Monday, May 23, 2011

Quote of the Day

Why would we want a school system where essentially everyone over the age of thirty is a lifer, locked into a single district? It's bad for labor mobility; it's bad for the natural cross-fertilization of ideas that helps other professions advance; and it's not so great for teachers unless they're so incompetent that they couldn't get a job anywhere else. The whole system where we get people to work at artificially low pay in the early years, in exchange for an outsized payoff that they can only collect by staying in the same system for most of their life, doesn't seem destined to promote excellence...

I'm proposing repeal of the entire Faustian bargain where teachers get systemic bumps merely for aging in place: pay younger teachers more, and make the raises less generous, so everyone gets the same pay for doing the same job. (For the first five years, I think there's some argument for teachers working at a discount. But teacher effectiveness seems to plateau after five years*.) The system should neither punish longevity, nor reward it. And if that were true, principals would have no incentive to fire teachers by age group rather than performance.
Megan McArdle in The Atlantic

Sunday, May 22, 2011

Sunday Leftovers

The Christie Administration has released its “Taxpayers Guide to Education Spending,” a district-specific acount of per pupil spending. According to the Guide, NJ is spending $17,800 per pupil, which is more than previous calculations. David Sciarra of Education Law Center tells The Record that the State is distorting data for political purposes.

NJ will pilot a value-added model for teacher evaluations. The Record reports today that districts in North Jersey are getting stricter about denying teacher tenure. NJ Spotlight looks at the new tenure reform proposal developed by Senator Teresa Ruiz.

The Star-Ledger describes one of the obstacles to a reliable VAM run by NJ's DOE: "One major hurdle to getting the pilot program off the ground will be completion of a statewide data system that can match students’ scores on standardized tests to their teachers. The system, known as NJSMART, currently lacks this capability."

"[A] four-month investigation by The Star-Ledger, drawing on interviews, lawsuits and internal documents, shows that [the Elizabeth School Board] can also be a relentless political machine fueled by nepotism, patronage, money and favors, using its nearly 4,000 employees as a ready-made fundraising base."

A politically-connected teacher in Paterson is getting paid for two full-time positions: one as a teacher at Eastside High and the other as Technology Director for Mayor Jeffery Jones, reports The Record.

The Asbury Park Press
looks back at the reign of Toms River Superintendent Tom Ritacco, who was arrested last year for taking $2 million in bribes from the district’s insurance broker.

In the Press of Atlantic City, Pleasantville and Vineland schools districts are pressed for space and not on the list for renovation or construction by the School Development Authority.

Gov. Christie comments on the school funding formula to the Asbury Park Press: “The school funding formula in my mind is ridiculous,” he said. “This is a failed legal theory… we’re not getting any results.”

NJ continues to underfund special education.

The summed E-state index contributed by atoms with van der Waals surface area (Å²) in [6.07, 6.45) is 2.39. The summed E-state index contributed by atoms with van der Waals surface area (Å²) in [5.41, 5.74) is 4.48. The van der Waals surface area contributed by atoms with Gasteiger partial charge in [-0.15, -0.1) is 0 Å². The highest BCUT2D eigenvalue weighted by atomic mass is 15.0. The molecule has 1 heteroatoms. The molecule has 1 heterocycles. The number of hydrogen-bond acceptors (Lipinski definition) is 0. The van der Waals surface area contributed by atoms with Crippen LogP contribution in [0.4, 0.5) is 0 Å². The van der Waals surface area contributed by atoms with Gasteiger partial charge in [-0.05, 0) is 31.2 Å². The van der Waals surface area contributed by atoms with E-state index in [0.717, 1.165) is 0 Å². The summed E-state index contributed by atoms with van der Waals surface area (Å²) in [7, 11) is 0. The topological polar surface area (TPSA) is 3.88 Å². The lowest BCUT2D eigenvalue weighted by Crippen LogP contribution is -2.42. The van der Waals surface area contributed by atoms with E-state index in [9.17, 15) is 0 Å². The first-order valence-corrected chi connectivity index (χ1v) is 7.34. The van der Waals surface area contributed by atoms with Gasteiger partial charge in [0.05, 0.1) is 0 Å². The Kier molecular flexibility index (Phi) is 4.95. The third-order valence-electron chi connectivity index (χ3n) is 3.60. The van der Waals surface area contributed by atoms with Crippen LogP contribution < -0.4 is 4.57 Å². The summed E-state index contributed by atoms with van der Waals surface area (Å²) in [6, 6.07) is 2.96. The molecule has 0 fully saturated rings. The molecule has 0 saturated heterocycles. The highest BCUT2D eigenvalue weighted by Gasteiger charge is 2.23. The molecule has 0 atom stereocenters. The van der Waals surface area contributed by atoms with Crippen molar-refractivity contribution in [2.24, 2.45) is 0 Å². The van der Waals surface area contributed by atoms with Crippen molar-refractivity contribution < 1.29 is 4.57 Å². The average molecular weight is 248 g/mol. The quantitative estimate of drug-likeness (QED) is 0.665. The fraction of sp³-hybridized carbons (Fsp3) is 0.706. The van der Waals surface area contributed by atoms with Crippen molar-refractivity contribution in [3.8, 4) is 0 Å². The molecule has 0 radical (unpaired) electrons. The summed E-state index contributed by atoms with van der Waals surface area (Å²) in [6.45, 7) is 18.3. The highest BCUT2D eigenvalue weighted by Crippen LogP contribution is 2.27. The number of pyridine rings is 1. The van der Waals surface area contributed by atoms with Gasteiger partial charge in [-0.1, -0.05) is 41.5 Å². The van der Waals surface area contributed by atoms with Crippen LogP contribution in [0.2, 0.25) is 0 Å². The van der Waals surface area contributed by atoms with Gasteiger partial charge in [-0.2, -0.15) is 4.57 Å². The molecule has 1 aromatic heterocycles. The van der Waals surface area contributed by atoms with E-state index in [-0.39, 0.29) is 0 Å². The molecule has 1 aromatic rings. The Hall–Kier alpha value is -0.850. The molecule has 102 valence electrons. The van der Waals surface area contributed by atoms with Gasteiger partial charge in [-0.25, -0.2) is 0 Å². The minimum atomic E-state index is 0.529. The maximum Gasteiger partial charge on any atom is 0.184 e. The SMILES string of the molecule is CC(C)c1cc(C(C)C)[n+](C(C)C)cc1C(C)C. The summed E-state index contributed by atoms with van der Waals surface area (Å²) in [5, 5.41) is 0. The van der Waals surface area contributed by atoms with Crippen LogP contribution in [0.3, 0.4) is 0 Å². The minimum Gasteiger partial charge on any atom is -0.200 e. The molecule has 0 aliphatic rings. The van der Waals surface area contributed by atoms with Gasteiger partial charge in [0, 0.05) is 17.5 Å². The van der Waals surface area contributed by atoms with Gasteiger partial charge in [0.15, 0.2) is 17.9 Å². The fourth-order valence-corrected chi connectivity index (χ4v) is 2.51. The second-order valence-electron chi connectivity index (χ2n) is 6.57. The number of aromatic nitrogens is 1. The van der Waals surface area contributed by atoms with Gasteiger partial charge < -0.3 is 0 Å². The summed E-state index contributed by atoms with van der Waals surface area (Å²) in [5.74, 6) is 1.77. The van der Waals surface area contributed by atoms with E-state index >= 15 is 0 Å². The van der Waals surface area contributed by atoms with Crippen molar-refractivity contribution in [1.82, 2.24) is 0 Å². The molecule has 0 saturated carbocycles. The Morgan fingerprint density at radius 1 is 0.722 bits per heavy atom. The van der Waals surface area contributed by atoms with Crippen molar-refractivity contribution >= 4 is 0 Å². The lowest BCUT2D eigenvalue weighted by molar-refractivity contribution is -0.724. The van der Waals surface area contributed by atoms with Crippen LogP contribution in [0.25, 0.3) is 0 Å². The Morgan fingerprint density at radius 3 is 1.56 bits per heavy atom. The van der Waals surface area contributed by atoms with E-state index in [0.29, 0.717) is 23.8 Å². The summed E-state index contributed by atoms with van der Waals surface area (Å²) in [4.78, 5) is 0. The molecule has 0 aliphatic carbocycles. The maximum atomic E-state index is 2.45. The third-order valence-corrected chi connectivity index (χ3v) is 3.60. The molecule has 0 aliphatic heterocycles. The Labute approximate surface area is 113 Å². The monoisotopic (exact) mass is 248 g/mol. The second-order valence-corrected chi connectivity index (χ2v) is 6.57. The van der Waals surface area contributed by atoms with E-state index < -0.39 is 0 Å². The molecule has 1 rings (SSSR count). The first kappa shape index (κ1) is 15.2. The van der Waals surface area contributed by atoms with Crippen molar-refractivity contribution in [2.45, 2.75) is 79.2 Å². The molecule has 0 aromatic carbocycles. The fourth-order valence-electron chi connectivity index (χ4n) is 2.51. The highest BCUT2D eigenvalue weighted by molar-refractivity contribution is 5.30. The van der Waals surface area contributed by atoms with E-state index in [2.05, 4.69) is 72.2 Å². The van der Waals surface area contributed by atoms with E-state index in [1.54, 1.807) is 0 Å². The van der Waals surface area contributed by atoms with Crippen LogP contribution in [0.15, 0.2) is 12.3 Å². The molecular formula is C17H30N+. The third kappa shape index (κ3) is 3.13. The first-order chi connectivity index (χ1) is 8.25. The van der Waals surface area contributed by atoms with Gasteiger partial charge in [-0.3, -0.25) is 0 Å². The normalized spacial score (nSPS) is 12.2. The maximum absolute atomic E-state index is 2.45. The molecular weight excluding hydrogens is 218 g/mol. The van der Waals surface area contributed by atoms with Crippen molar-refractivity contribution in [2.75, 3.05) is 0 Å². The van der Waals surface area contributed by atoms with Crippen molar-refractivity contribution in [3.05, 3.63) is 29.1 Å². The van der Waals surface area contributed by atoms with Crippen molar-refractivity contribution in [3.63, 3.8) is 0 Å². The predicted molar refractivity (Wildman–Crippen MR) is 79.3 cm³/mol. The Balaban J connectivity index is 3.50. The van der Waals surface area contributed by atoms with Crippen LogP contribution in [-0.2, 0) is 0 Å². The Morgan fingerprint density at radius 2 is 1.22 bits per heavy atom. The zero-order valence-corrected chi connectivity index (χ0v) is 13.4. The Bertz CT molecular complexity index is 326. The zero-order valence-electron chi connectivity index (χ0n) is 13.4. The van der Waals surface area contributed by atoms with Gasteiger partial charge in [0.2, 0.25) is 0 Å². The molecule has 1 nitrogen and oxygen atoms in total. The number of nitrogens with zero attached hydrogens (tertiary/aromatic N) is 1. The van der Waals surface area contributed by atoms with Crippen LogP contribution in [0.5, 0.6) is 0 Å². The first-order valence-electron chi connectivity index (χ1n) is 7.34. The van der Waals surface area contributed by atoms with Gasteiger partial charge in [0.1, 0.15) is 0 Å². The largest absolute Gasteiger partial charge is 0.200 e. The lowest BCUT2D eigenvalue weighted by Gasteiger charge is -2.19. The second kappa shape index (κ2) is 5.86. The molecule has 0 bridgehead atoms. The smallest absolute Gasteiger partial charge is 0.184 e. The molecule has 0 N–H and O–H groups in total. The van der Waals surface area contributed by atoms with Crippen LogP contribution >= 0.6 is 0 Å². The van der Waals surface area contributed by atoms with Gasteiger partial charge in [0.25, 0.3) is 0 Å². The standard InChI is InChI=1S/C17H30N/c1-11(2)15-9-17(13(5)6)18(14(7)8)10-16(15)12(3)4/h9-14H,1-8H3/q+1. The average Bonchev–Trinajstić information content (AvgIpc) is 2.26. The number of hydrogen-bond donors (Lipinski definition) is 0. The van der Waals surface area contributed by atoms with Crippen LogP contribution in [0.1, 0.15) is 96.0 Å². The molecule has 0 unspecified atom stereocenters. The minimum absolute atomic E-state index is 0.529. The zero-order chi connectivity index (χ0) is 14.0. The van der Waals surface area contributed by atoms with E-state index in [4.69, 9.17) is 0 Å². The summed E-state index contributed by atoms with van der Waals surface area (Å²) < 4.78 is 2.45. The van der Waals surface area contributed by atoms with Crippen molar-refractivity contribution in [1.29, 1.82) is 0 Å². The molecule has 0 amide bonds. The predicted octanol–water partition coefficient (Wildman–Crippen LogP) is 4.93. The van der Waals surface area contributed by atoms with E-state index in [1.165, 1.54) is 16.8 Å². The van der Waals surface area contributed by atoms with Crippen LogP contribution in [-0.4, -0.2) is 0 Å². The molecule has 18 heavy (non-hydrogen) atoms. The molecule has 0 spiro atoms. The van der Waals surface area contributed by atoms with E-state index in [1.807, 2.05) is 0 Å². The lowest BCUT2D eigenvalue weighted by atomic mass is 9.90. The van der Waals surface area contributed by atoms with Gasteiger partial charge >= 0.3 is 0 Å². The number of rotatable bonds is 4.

Newark has chosen Gregory Taylor as CEO for the Foundation for Newark’s Future; he will decide how to spend the $100 million grant from Facebook’s Mark Zuckerberg. Cami Anderson, Newark’s new Superintendent, announced that the start date for some of the new small high schools will be delayed.

Bill Gates is funding a cadre of education reform advocates to influence the media, reports the New York Times.

“The Math of Heartbreak” in today’s New York Times profiles the blue-collar town of Levittown, where the school board president has been out of work for more than a year and the superintendent described the budget cuts as “not good for our kids,” he said as about 300 teachers, parents and students looked on. “We are heartbroken.”

As a public service Jay Greene has reprinted all the tweets sent out from the twitter account, “Old Diane Ravitch,” which was suspended at the new Diane Ravitch’s request. Old Diane Ravitch tweeted quotes from her earlier writings that contradict her current anti-charter/ed reform/accountability fervor. A new twitter account called NotDianeRavitch will continue the tradition.

Friday, May 20, 2011

Charter School Leftovers

On Monday the Assembly Education Committee will consider a bill sponsored by Assemblyman Patrick Diegnan that would require new charter schools to campaign for voter approval in order to receive authorization to proceed. The bill, if it passes through the Legislature, would effectively kill off the nascent charter school movement in New Jersey. (See yesterday’s posts for more background.)

Advocates for the bill include New Jersey School Boards Association, Save Our Schools-NJ, and Education Law Center, although ELC’s approach is more balanced and analytical.

Interestingly, the group that would reap the most benefits from the bill is silent. That’s NJEA, NJ’s teacher union. While the lobbying group cautiously offer support for a limited role for charter schools, these autonomous public schools are antithetical to much of NJEA's agenda. Non-unionized teachers mean less dues for coffers and more precedent for anathematic reforms like restrictions on tenure, elimination of LIFO (last in, first out), longer school days and years, and merit pay.